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Archive for the ‘Canberra’ Category

After almost five months in Australia, having sneakily avoided winter, I’m settling back into London life. When I think about my most recent travel adventure, I suppose I was able to see quite a lot of Australia, but really, I didn’t see half of it. This is one big country. I passed through five of Australia’s eight states and territories, saw cities, the ocean and the outback and I left thousands of miles uncovered. But what I did see, I’ll never forget.

I loved wandering through Darling Harbour or taking the ferry to Manly Beach in Sydney, exploring the great cafés and night spots in Melbourne, and hitting some of the fantastic museums in Canberra.

In the Northern Territory, I got a taste of what I’ve always imagined to be ‘real’ Australia (not that the cities are any less real) in the Outback. I walked around Ayers Rock and ran under its waterfalls after the rain, trekked through the Valley of the Winds in Kata Tjuta, and hiked around the rim of Kings Canyon. I drove past herds of wild camels, slowly backed away from a Western Brown Snake (one of the deadliest in the world), and evicted various lethal spiders that had found their way indoors.

On the coast, I got to see some music legends at the Byron Bay Bluesfest before heading up to the Whitsundays for a spot of sailing among these beautiful islands. I walked across pure white sand on Whitehaven Beach, and went snorkeling around the most amazing reef I’ve ever seen. The Great Barrier Reef isn’t world famous for nothing after all.

And finally I got to explore the famous Fraser Island – the largest sand island in the world, with its stunning freshwater lakes and abundant dingo population.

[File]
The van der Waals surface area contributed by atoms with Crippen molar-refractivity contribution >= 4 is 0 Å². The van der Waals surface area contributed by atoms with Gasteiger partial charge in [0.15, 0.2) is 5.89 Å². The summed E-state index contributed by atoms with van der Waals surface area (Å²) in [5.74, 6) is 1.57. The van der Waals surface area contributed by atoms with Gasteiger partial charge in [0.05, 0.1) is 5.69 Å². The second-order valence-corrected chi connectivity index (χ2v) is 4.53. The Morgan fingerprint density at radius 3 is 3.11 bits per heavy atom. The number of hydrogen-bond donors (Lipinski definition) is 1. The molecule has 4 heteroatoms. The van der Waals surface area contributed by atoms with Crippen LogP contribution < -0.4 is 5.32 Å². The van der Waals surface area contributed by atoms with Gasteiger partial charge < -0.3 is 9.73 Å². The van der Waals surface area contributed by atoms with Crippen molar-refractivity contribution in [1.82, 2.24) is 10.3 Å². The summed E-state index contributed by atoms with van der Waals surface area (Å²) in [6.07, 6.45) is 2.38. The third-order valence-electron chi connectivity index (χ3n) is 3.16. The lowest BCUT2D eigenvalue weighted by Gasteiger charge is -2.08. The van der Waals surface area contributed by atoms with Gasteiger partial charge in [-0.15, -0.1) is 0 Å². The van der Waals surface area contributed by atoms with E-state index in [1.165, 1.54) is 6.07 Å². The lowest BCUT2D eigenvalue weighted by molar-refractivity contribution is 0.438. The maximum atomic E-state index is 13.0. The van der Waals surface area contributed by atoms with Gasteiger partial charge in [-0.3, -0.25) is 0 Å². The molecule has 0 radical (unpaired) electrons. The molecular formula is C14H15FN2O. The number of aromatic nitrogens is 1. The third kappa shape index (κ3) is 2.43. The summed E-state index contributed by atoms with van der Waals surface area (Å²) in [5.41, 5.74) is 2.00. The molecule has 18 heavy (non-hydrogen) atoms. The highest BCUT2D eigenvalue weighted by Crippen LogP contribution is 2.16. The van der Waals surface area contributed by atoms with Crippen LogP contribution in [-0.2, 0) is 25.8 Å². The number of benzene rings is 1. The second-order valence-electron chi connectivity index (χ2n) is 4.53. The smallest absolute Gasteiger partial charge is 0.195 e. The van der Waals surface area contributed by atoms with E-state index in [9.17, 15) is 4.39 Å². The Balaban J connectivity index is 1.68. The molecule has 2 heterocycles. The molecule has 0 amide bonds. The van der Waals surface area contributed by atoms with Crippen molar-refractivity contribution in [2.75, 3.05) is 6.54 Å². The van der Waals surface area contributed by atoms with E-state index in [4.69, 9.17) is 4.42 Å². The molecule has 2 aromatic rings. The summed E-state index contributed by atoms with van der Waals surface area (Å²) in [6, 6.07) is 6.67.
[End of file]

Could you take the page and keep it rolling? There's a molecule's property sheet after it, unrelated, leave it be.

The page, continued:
My list of Australian memories could go on, but the list of things I still want to see is even longer. It is almost impossible to really convey how fantastically huge and diverse this country is. I’m glad I got to see what I did, and I can’t wait for my chance to see more. The plane ride has never been more worthwhile.

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As I’m sure often happens with travel writers who are on the move, I have, for a few days, neglected this blog and have received plenty of comments, E-mails, and other messages of concern. My only excuse is that I became quite unstable (in regards to my location, not my mental health…), so first, my apologies.

I’m actually very eager to begin telling you about my current situation – living and working in Yulara: a ‘town’ (I don’t know what else to call it…a settlement? A village? A random group of buildings set in one of the most unlikely and uninhabitable places on Earth?) in Australia’s Northern Territory that exists for only one reason: Ayers Rock.

But first: a catchup. There’s a lot to fit in. I’ll try to keep it short.

The last time I wrote, I described the hard life on the coast of Australia. After that grueling weekend, I spent about two weeks in Canberra. Thanks to my lovely network of £10 Poms, I was able to sleep on a surprisingly comfortable Australian swag in my friend Toby’s living room.

My first full day in Canberra also happened to be Australia Day.* After a good day of celebrations, I spent my time learning a bit more about Australian history and listening to some groovy tunes.

I was actually the third £10 Pom to grace Toby’s floor, and a few days after my arrival, another one, Tom, arrived for a one-night visit from Sydney.

After Tom, the Brits kept coming. Chris, Kerri and Kat (who spent just a bit more than £10 to fly Down Under) arrived in their camper van after exploring Melbourne and the Great Ocean Road. I count Chris among my STA connections thanks to Cam and the lovely people at STA Travelbuzz.

During Tom’s visit, and again during the camper van crew’s stay, I visited Canberra’s War Memorial Museum and went to the top of Mount Ainslie. There was also a brief drive-by sighting of the Aboriginal Tent Embassy. The ‘tent’ part of that should be a clue –this embassy is actually a tent city of activists who have been living outside Canberra’s old Parliament building more or less constantly since the early seventies. Not a recognised embassy at all, it is a group campaigning for the rights of Australia’s indigenous population. While they are not, of course, fighting the same issues, it reminded me of the campers that live outside London’s Parliament. I suppose hanging out directly on the path of every politician’s morning commute is a pretty effective reminder.